But now comes what some fear could be a prolonged standoff between the government and doctors who fear an already tough market is about to become even more crowded.

The Korea Medical Association says 16,000 members are taking part in this week's strike. Due to concerns over the coronavirus, no large public gatherings are planned, and the group will instead hold three days of livestreamed content featuring members from across the country under the slogan "Together, we are hope."

Park Jae-young, a medical doctor and executive editor of the Korean Doctors' Weekly, says the government's plan to increase the number of physicians would not solve personnel shortages in rural areas and in certain areas of medicine, such as thoracic surgery.

"To resolve the problem, they are saying that we need more doctors, and if we have more doctors, there will be a trickle-down effect, some doctors will move to rural areas and into certain specialties," Park told the Nikkei Asian Review. "But many doctors don't agree with the government's argument."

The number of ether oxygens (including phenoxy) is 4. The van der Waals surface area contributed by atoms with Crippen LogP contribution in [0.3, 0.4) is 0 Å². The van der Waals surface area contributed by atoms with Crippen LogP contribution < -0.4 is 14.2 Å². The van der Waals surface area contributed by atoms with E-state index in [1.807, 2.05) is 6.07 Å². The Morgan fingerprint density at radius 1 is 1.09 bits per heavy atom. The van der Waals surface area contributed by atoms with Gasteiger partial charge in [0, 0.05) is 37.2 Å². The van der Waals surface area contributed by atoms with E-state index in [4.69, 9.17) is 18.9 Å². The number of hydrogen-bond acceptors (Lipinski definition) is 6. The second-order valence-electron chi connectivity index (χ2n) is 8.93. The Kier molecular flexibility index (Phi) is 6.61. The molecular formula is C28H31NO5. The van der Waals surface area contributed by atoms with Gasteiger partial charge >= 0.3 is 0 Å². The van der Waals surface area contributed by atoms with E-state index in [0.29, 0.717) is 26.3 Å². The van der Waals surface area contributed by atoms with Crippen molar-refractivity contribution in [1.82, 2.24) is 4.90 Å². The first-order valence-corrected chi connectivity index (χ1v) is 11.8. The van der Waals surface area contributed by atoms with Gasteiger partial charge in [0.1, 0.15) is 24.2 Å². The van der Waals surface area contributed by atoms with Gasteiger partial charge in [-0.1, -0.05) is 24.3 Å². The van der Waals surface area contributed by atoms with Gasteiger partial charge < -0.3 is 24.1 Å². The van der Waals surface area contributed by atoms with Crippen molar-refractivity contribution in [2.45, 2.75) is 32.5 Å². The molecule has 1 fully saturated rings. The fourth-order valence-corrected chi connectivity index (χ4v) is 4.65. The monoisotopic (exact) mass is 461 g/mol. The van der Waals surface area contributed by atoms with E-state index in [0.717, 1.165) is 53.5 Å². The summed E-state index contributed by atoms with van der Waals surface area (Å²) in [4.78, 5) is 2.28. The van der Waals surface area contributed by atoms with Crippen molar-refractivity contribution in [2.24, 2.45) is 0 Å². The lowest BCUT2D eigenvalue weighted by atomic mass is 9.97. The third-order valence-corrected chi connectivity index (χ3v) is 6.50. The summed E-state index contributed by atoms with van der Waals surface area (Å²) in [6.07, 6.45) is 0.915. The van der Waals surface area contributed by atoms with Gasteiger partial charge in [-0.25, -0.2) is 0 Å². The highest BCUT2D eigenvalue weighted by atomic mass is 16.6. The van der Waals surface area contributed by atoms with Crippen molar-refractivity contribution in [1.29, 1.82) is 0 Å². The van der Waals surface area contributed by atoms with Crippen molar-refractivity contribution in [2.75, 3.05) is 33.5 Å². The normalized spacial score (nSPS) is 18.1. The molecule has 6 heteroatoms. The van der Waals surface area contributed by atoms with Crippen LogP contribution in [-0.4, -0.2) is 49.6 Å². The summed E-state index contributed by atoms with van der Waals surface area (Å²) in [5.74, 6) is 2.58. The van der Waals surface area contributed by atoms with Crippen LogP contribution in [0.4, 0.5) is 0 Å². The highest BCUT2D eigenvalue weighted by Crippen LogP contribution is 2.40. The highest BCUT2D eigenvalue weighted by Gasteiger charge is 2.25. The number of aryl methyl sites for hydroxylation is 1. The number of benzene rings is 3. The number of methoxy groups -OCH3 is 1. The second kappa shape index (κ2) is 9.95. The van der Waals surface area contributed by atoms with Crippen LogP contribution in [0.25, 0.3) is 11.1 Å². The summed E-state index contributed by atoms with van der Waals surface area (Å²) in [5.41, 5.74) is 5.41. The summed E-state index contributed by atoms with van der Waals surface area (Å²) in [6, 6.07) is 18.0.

Park suggested the answer to insufficient care in rural areas is to build more public hospitals, or to grant doctors freedom to charge more for their services.

He said doctors feel betrayed by the government's move to mandate policy changes without consulting with medical professionals.

"Doctors feel like, we are doing our best to overcome the crisis in spite of difficulties and irrational policies, but the Korean government has done nothing to support doctors, other than just saying 'thank you.'"

Bridging the gap between the two sides may prove difficult, even as the virus outbreak intensifies. "Politicians are emotionally very upset," Park said. "It's a game of chicken."